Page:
V8 with an interesting history
Garry Heath (Tartan Red 5012) from Buckinghamshire registered his
Costello V8 recently and recalls its interesting former life and
how it is now a competition car! 28.4.05
Tartan Red 5012, a 1973 Costello V8 rebuilt for
track racing in action at Thruxton. (Photo: Philip Jones)
V8 started life as an Abingdon built 1800cc MGBGT in April 1971.
It was sold by the dealer John C Beadle in Dartford to the first
of two owners based in Sittingbourne. Sometime between then and
1974, it received the Costello treatment. We believe it was converted
in 1973 as we received it with a Buick rather than a Rover engine,
but it certainly had undergone the full Costello make over with
the power bulge bonnet, the "egg box grille" and the uprated
suspension. We have found that details on how many cars were converted
by Costello and when are not available and tracking down Ken Costello
today is as difficult as finding Lord Lucan!
A mixed field of classic sportscars from the 1960s and
70s compete in the Thoroughbred Sportscar Championship. (Photo:
In 1985, Philip Rodley purchased the car from its second owner.
He decided to rebuild the car as a concours example and have the
car refurbished by a firm of top panel builders who replaced worn
parts and panels before both parties had an argument about price.
At that stage Philip retrieved the car as a rolling shell and put
it in his garage in Northampton intending to finish the project
himself. Some 17 years later the car had not moved a wheel and Mrs
Rodley decided to have an extension which required the demolition
of the garage. This forced Philip to put the car on the market.
We snapped it up. It was not quite a "barn find", but
not too far away from one.
approach we have had to the rebuild is based on what
the Costello Race Project should have been
Since we received the V8 in September 2003, the car has been
completely stripped and rebuilt as a race car. We have really
benefited from the panel work in 1985 as it handed us a spotless
perfect shell on which to construct the race car rebuild.
The approach we have had to the rebuild is based on what the Costello
Race Project should have been. Quite why Ken Costello, who had a
considerable reputation as a saloon car racer, never raced one of
his own V8 conversions we do not know, but we liked the idea of
creating retro history 33 years after the first Costello should
taken to the track. In carrying out this project, we believe we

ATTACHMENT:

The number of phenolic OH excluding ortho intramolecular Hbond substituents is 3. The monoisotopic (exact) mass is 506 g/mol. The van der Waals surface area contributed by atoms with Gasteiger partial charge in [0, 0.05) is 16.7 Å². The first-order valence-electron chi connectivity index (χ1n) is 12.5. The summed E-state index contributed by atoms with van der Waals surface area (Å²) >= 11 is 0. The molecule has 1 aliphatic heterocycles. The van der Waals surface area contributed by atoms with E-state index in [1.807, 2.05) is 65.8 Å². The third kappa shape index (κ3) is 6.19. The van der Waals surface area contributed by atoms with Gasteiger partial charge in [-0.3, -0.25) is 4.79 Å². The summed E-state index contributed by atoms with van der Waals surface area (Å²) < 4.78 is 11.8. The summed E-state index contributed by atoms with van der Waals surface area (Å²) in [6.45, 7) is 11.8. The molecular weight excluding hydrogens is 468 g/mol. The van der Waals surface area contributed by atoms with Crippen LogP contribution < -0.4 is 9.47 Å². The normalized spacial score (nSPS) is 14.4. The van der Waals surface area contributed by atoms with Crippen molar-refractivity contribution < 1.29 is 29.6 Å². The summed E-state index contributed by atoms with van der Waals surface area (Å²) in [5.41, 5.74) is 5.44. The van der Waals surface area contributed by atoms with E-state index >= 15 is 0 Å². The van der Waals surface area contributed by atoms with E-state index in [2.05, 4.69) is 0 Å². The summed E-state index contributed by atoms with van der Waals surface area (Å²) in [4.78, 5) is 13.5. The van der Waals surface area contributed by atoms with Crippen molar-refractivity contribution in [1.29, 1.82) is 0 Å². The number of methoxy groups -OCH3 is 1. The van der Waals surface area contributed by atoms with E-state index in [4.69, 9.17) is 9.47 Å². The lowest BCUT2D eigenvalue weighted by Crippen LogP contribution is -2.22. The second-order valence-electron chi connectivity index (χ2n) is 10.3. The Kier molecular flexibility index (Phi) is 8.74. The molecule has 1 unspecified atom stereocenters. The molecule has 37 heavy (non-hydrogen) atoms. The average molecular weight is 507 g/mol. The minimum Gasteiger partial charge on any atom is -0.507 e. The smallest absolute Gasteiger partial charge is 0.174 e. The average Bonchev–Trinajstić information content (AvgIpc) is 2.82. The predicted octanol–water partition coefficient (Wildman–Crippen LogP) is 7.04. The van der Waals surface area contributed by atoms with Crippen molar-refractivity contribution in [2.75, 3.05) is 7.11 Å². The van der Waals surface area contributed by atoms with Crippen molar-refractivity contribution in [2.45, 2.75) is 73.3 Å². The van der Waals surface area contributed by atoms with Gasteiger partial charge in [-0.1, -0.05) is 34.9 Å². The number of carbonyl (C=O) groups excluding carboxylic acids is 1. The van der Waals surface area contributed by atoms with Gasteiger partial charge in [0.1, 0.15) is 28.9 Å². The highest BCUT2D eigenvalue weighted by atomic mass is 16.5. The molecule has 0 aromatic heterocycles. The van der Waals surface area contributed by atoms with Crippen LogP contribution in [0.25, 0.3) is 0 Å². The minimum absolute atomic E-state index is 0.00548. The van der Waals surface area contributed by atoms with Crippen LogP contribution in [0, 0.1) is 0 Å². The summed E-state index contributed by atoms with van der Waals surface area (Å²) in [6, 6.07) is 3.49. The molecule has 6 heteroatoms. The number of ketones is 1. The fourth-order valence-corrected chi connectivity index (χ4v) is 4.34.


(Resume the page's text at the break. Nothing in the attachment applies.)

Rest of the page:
have created the World's only racing Costello V8.
Tartan Red 5012, registered ACK 717K, has been built with an
eye on historic endurance racing with oversize fuel tanks and
night time lighting. The car competed in the 2004 Colonnade Thoroughbred
Sports Car Championship as well as the 40 minute endurance race
at MG80 at Silverstone 2004 in which it grabbed its first class
5012 ahead of an Aston in a Thoroughbred Sportscar Championship
event at Thruxton. (Photo: Philip Jones)
It has been built to compete in the "modified sports" category
which has behind it the concept of a road going race car. In keeping
with the spirit of this ACF 717K is road legal, MOT'd and road going
- although not necessarily very road friendly thanks to its racing
car has been built with an eye on historic endurance
Since the rebuild we have made a number of changes to the original
car driven by the needs of racing. We have obviously needed to fit
a full roll cage and other safety equipment and we did everything
we could do to lighten the car, although we did this maintaining the
50/50 front-back balance which was a feature of Costello's design.
One of our first decisions concerned the colour. The original paint
finish in Desert Sand might have been all the vogue in the early 1970s
but to modern eyes it is pretty revolting. It is also not the right
colour for a 1970s MG race car. In the late 1960s and 70s MGs, particularly
MGC's raced for class wins at le Mans and other endurance events.
So we have decided to lean very heavily on the Works cars of the period
which were all finished in Tartan Red with white valances and white
Costello V8 with the characteristic Costello bonnet
bulge, is ahead of a Factory MGBGTV8. (Photo: Philip Jones)
One unexpected problem revealed itself in our first race at
Brands Hatch. As we were unable to test before the race, we arrived
with the differential from our original car. At the start of our race,
the rest of the field simply disappeared up the road. It was only
after the race that we discovered that our Costello V8 had been fitted
with a very long legged diff for motorway use. Out came the calculators
and we discovered our theoretical top speed was at least 180 mph!
We now have a much smaller ratio version. We have been allowed to
abandon the original Buick engine and replace it with a stronger 3900cc
Discovery unit, which has been race-built and delivers over 250 BHP.
This in itself has caused problems.
The gearbox we inherited with the car was the Costello original,
basically an MGB box with odd MGC and other components. As soon as
we cured the differential issue, we started to develop gearbox problems.
Third gear never knew whether it was in or out - not popular with
the drivers! This gearbox finally gave up at Snetterton with a very
big bang going into Russell's Corner. We aim to replace our old gearbox
with a T5 Borg Warner unit which is promising to be unbreakable! Apart
from this the Costello has been very reliable for our first season's
This year we hope to be out in time for the MGCC 75th Anniversary
meeting at Silverstone where we will be competing in a number of races.
Any V8 enthusiast is very welcome to come and say hello in the paddock
- we would love to see you.
V8 Register -
MG Car Club